A new game in town

esports are a thriving hub for competitive gaming and community building

What started with Pong in the 1970s is now a full-fledged sport. A new generation of athletes don’t run laps or lift weights — instead their fingers fly over a controller at amazing speed and accuracy. What’s this new athletic program at K-State? esports.

This rapidly growing industry is a form of competitive, digital gaming for professional and recreational players. With more than 100,000 high school students competing on esports teams, it is no question that prospective students are looking to continue their esports involvement in college. More than 2,000 U.S. colleges offer competitive eSports programs with scholarships, coaching and institutional support.

Now K-State is ready to join that list.

A growing community

But esports have already made their way to Kansas State University. The 200-member K-State esports club is ranked 4th regionally in League of Legends and recently hosted the Heartland Showdown, a competition with 400+ attendees, in the K-State Student Union Ballroom.

Ever since Juan Bocanegra, a senior studying management information systems and leadership studies, played League of Legends for the first time in high school, he has been an avid esports competitor. Juan now serves as president of the esports club at K-State. While joining the club has allowed Juan to stay involved with one of his favorite hobbies, it has also connected him to others with similar interests and introduced him to his closest friends.

During the pandemic, esports was a great place to foster connection for students. Although recruiting efforts had to take a virtual form, the club still welcomed 20 new members.  

“It is amazing how you can connect with people completely virtually and still grow strong connections and friendships without being in person,” Juan said.

The next step in esports offerings

K-State is looking to increase its esports offerings through space renovations, equipment purchases, scholarships, recruitment efforts and coaching. By expanding the program, K-State hopes to provide academic development and a sense of community for students.

“High school students active in esports are evaluating colleges’ esports offerings as a factor in their enrollment decision making,” said Dr. Thomas Lane, vice president for student life and dean of students. “K-State needs to be an active player in this growing field as we are seeing peer institutions begin to develop their own programs.”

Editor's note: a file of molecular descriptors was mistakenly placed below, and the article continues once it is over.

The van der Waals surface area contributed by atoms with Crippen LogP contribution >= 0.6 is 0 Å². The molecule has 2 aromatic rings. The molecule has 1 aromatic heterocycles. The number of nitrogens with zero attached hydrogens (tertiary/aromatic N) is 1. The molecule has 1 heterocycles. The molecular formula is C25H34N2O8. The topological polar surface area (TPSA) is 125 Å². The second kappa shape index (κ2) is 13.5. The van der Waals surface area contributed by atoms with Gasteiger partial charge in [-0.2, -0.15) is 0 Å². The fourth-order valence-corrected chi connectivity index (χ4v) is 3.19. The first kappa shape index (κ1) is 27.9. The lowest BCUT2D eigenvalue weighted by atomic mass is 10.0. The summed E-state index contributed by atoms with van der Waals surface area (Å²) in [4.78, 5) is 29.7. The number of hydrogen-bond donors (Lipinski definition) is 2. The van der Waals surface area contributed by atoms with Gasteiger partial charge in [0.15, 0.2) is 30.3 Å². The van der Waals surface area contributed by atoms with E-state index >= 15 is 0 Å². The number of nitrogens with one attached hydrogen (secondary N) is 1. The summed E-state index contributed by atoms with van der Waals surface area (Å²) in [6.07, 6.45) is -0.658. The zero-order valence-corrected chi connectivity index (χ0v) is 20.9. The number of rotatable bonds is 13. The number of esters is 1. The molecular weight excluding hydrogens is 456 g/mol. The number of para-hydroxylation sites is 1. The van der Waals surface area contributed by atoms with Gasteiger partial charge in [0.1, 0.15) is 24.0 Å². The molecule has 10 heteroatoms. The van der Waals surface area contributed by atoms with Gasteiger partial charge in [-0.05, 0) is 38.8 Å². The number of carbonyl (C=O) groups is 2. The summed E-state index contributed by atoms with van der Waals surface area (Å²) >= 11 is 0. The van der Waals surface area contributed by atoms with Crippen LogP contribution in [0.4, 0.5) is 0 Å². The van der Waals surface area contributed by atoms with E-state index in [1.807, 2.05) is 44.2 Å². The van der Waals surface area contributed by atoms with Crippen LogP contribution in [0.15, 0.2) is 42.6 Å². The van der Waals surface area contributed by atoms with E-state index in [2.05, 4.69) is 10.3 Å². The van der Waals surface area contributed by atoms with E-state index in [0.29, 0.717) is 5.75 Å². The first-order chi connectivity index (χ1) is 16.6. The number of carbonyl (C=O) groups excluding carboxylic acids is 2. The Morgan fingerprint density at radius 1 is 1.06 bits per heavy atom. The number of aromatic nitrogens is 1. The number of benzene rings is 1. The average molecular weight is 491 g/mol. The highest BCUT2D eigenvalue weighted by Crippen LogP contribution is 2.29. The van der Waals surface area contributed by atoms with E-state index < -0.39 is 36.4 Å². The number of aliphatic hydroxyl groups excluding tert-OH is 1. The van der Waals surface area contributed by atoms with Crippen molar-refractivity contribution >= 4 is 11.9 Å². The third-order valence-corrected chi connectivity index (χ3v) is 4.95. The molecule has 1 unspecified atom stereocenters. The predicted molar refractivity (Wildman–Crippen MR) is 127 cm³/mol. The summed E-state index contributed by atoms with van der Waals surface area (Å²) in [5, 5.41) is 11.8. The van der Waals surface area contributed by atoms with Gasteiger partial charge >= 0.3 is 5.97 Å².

Beyond its student recruitment benefit, a state-of-the-art esports program would deliver academic impact: experiential learning opportunities for students in a variety of disciplines. One of these academic opportunities is introducing esports content to the existing Business of Sports and Entertainment certificate, which currently has 150+ students enrolled. 

Other benefits associated with esports involvement include:

  • Internships with esports-focused companies
  • Skill development in STEM fields
  • Performance and training benefits
  • Opportunities in marketing, computer science, social media, event management and more

Renovations and the vision ahead

Currently, students compete in esports competitions from home, using their own computers and gaming equipment. To purchase the necessary equipment, students often spend around $1,500 each, which creates a large financial barrier to involvement in the club. When competing in tournaments, students bring their equipment with them, often posing challenges in finding a space where everyone can gather.

Support to the esports program includes a space renovation in the K-State Student Union to create a hub for K-State esports teams. The remodeled arena space would feature:

  • 42 CPU gaming stations
  • 12 console gaming stations
  • 1 broadcast booth

“Building a showcase esports facility will not only attract students looking to participate in esports, it will also provide a playing arena for the over 200 students currently participating in the university’s esports club,” Dr. Lane said. “Having a permanent esports arena provides a laboratory for students to connect classroom content related to the ever-growing esports realm.”

Through three phases of implementation, K-State will ultimately be a thriving hub for collegiate esports. Donor support will play a major role in developing esports programming at K-State.

“Philanthropy will be critical in providing the needed resources to renovate space for the arenas, ensure equipment is updated and maintained, and offer scholarships to competitively recruit top esports players,” Dr. Lane said.

To support the K-State esports program contact Evan Jones by email or at 785-775-2078.

Written by Ariana Brancato

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